Manage puppet agents, master/passenger, multiple developers, and host multiple agent sites




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Version information

  • 0.2.4 (latest)
  • 0.2.3
  • 0.2.2
  • 0.2.1
  • 0.2.0
  • 0.1.1
  • 0.1.0
  • 0.0.2
  • 0.0.1
released Jan 30th 2014

Start using this module


foolean/puppet — version 0.2.4 Jan 30th 2014


This module handles the management of puppet agents as well as the puppetmaster. Puppetmaster invocations have the option of running the standard webrick (the default) or passenger. Multiple environ- ments are created to provide for a three-tiered development archit- ecture. These environments create 'production', 'development', and individual 'developer' areas. This module also provides for the management of additional environments for the purposes of providing puppet services to multiple sites (see CAVEAT below).


node myagent { class { 'puppet': mode => 'agent', } }

accomplishes the same thing done for 'myagent' above

node myotheragent { class { 'puppet': } }

Agent with different tidying requirements

node smallagent { class { 'puppet': tidy_age => '4w', } }

node mymaster { class { 'puppet': mode => 'master', clients => [ 'host1', 'host2', etc ], modules => [ 'foolean-ssh' ], } }

A puppetmaster with different tidying requirements (5yrs)

node mylongtermmaster { class { 'puppet': mode => 'master', clients => [ 'host1', 'host2', etc ], tidy_age => '260w', modules => [ 'foolean-ssh' ], } }

A puppetmaster running passenger

node myothermaster { class { 'puppet': mode => 'passenger', workers => 5, clients => [ 'host1', 'host2', etc ], developers => [ 'user1', 'user2', etc ], modules => [ 'foolean-ssh' ], } }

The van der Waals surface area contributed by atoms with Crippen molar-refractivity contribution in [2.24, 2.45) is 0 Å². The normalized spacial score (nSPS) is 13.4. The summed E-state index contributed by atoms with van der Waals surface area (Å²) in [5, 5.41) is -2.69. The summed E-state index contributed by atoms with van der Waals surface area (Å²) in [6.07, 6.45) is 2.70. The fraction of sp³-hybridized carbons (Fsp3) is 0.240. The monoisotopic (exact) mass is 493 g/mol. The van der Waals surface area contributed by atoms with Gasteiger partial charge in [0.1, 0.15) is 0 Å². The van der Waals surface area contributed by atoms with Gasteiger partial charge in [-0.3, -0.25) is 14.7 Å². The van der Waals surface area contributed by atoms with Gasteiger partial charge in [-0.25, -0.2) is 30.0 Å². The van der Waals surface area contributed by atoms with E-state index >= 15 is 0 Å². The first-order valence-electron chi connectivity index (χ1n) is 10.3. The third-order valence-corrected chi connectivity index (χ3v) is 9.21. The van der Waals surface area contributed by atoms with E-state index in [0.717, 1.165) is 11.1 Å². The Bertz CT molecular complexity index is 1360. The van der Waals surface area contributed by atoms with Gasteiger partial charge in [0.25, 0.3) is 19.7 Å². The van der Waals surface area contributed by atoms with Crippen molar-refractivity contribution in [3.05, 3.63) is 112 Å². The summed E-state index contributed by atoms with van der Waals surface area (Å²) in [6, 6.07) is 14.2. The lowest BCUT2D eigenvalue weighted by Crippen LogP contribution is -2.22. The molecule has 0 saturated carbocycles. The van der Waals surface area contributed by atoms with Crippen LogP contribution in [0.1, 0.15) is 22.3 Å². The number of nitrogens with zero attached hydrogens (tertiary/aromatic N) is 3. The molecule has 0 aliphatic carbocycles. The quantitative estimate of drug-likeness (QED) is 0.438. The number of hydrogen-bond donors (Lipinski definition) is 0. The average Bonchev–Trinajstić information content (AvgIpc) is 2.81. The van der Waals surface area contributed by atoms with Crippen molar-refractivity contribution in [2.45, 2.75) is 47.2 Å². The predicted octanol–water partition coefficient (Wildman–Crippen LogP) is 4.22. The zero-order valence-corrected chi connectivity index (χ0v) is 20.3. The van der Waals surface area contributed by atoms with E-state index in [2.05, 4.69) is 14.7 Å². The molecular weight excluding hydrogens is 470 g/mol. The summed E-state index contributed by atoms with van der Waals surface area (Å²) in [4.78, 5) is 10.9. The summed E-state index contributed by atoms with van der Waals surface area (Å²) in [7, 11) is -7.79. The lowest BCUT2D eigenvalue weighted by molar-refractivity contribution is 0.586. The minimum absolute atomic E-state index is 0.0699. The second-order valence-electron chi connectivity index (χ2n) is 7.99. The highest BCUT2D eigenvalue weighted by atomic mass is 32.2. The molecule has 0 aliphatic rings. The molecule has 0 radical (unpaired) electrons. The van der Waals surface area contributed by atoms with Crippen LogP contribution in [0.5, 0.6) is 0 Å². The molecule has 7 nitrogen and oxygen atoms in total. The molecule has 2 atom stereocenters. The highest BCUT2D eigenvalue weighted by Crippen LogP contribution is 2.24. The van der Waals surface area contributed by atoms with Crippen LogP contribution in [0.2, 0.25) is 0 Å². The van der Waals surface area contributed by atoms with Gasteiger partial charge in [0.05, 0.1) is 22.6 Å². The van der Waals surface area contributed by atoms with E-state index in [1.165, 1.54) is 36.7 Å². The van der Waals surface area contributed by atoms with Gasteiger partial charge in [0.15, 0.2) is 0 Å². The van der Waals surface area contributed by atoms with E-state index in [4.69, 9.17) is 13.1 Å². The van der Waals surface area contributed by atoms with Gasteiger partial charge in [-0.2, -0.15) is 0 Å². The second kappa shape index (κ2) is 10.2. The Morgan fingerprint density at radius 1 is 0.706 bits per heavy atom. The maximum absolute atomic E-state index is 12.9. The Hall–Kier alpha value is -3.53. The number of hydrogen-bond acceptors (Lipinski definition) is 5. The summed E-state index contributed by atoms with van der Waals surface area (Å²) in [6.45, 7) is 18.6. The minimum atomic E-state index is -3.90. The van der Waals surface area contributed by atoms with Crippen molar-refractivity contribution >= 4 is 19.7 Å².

A puppetmaster running passenger and multiple sites

node mysitemaster { class { 'puppet': mode => 'passenger', workers => 5, clients => [ 'host1', 'host2', etc ], developers => [ 'user1', 'user2', etc ], modules => [ 'foolean-ssh' ], sites => { 'site1' => { 'clients' => [ 'host1', 'host2', etc ], 'developers' => [ 'user1', 'user2', etc ], }, 'site2' => { 'clients' => [ 'host1', 'host2', etc ], 'developers' => [ 'user1', 'user2', etc ], }, }, } }



Puppet allows for the execution of arbitrary ruby code on the puppetmaster. This can be accomplished in manifest files by using the inline_template function or in template files themselves. The arbitrary code will execute in the context of the puppet daemon, typically uid:puppet, gid:puppet. While it limits the scope of readable and writable files over the entire file system it does also mean that any file puppet can read so can anyone with the rights to upload manifests and templates. Because of this "feature" there is no way to ensure privacy between sites.

Manifest Example:

# Grab the puppet.conf file (extra vars to ease 80-char wrapping)
$config_file = "${settings::confdir}/${settings::config_file_name}"